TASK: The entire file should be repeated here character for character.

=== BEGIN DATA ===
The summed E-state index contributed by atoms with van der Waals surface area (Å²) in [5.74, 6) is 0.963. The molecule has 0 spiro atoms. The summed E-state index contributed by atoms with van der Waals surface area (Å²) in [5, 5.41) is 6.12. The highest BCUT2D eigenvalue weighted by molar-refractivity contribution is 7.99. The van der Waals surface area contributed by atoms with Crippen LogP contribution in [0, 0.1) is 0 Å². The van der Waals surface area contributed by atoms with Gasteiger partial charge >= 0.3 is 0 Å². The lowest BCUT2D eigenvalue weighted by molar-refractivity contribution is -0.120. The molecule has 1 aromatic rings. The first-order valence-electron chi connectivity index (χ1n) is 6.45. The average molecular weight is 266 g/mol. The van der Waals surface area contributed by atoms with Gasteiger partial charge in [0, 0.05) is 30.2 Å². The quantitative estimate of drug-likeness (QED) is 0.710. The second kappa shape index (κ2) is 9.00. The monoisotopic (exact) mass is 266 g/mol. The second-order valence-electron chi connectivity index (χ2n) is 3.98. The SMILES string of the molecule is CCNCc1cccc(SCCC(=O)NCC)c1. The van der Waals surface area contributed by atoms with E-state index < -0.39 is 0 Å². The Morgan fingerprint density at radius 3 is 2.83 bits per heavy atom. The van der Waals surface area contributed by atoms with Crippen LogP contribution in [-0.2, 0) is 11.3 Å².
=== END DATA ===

The summed E-state index contributed by atoms with van der Waals surface area (Å²) in [5.74, 6) is 0.963. The molecule has 0 spiro atoms. The summed E-state index contributed by atoms with van der Waals surface area (Å²) in [5, 5.41) is 6.12. The highest BCUT2D eigenvalue weighted by molar-refractivity contribution is 7.99. The van der Waals surface area contributed by atoms with Crippen LogP contribution in [0, 0.1) is 0 Å². The van der Waals surface area contributed by atoms with Gasteiger partial charge >= 0.3 is 0 Å². The lowest BCUT2D eigenvalue weighted by molar-refractivity contribution is -0.120. The molecule has 1 aromatic rings. The first-order valence-electron chi connectivity index (χ1n) is 6.45. The average molecular weight is 266 g/mol. The van der Waals surface area contributed by atoms with Gasteiger partial charge in [0, 0.05) is 30.2 Å². The quantitative estimate of drug-likeness (QED) is 0.710. The second kappa shape index (κ2) is 9.00. The monoisotopic (exact) mass is 266 g/mol. The second-order valence-electron chi connectivity index (χ2n) is 3.98. The SMILES string of the molecule is CCNCc1cccc(SCCC(=O)NCC)c1. The van der Waals surface area contributed by atoms with E-state index < -0.39 is 0 Å². The Morgan fingerprint density at radius 3 is 2.83 bits per heavy atom. The van der Waals surface area contributed by atoms with Crippen LogP contribution in [-0.2, 0) is 11.3 Å².